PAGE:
I'm using a postgres database created by a script (Osm2pgsql). It has created some fields with the type _text for two dimensional arrays of text. I'm trying to understand why it didn't just create a text[][] field, and why this type exists in postgres.

I can find this link in the docs which says:

When you define a new base type, PostgreSQL automatically provides support for arrays of that type. The array type typically has the same name as the base type with the underscore character (_) prepended.

But I don't understand why it is using this "underscored" type name when text is a built in type of postgres?

1 Answer 1


_text and text[] are interchangeable in PostgreSQL. Also text[][] is the same data type.

To make things clearer: type[] means "the array type whose elements are of type type", and the actual name of that type is _type. The reason for that choice of name is that when a type is created, an associated array type is created as well. The name of that internal array type is determined by calling the C function makeArrayTypeName with the type name as argument. This in turn calls makeUniqueTypeName, whose code comment describes what it does:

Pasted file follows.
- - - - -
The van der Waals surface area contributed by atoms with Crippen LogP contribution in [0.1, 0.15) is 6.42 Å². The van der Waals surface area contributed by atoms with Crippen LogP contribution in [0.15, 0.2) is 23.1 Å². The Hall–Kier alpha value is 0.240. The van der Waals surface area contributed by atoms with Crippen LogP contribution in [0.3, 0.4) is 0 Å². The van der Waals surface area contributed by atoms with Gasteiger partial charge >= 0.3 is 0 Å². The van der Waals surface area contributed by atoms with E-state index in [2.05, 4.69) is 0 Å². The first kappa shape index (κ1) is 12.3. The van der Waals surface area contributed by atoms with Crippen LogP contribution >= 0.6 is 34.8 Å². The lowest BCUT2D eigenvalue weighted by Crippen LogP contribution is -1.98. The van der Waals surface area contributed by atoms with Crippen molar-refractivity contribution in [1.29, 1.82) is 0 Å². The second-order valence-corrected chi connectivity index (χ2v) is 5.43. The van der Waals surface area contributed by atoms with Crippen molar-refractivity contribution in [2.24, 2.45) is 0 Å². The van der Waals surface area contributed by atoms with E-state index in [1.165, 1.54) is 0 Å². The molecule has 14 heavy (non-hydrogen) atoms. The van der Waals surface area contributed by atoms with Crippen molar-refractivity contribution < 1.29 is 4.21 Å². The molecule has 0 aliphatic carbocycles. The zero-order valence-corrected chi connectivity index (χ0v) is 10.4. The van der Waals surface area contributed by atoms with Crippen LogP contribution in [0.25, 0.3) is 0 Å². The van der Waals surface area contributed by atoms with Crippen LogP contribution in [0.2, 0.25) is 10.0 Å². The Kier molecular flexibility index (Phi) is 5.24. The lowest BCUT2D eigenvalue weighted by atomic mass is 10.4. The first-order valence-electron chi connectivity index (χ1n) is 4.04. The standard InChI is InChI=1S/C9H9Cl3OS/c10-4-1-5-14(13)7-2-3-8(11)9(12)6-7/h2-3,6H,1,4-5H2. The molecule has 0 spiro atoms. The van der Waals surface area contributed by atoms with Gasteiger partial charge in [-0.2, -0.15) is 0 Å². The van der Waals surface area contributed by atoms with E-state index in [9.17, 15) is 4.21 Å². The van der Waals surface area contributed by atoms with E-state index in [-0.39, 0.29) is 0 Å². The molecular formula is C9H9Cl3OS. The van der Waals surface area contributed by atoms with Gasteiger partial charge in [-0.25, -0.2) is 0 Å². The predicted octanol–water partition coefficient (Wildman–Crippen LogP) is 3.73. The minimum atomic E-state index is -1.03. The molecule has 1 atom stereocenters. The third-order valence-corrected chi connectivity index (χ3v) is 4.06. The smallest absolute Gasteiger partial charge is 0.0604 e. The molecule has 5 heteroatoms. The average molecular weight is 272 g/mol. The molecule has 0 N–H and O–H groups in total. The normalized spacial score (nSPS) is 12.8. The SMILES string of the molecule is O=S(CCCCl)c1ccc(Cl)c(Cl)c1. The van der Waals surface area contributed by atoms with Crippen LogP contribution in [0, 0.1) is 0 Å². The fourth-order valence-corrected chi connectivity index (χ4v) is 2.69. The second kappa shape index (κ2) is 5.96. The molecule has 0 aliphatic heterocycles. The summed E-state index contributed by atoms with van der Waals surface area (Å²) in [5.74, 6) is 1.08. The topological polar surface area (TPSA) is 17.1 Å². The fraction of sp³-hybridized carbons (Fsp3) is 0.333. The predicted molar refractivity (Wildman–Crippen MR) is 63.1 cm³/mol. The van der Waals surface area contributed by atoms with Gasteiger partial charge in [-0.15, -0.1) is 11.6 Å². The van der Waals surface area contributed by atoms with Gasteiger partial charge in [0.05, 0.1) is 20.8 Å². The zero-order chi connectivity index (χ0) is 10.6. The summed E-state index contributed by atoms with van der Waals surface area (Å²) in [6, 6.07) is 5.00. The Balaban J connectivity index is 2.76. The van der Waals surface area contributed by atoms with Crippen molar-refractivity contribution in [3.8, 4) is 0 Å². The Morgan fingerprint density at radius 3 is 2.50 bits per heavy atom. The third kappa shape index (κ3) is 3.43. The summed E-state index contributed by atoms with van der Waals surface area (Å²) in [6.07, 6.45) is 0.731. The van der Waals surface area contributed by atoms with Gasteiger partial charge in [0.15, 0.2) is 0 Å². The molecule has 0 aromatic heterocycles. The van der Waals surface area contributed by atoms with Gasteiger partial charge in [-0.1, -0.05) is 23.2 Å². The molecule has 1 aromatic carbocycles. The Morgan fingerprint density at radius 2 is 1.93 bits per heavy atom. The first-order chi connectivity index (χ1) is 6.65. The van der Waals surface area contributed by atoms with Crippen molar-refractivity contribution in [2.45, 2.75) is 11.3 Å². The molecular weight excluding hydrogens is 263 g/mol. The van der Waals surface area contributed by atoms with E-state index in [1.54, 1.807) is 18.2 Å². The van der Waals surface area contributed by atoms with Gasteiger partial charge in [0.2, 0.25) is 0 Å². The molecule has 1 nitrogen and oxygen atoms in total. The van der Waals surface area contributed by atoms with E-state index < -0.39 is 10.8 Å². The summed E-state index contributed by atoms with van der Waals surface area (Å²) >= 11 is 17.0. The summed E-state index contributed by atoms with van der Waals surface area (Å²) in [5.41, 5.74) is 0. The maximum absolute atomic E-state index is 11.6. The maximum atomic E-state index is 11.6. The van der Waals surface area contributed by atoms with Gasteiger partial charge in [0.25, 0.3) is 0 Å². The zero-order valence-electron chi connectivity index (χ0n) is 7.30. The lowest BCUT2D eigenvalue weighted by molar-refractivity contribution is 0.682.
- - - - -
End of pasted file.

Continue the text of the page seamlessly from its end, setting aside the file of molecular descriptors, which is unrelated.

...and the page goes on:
* makeUniqueTypeName
 *      Generate a unique name for a prospective new type
 * Given a typeName, return a new palloc'ed name by prepending underscores
 * until a non-conflicting name results.
 * If tryOriginal, first try with zero underscores.

In principle, there would be no problem in renaming _type to something else, but PostgreSQL forbids that in order to avoid confusion.

  • Thanks for your answer! I find it confusing that they have two notations for arrays. I'm guessing this is for historical reasons?
    – Eoin
    Feb 12, 2022 at 7:52
  • 2
    No, I'd say for technical reasons. Each type must have a name, and choosing type[] as the name would require double quotes around it and may lead to interesting confusion between type[] and "type[]". Feb 12, 2022 at 10:25

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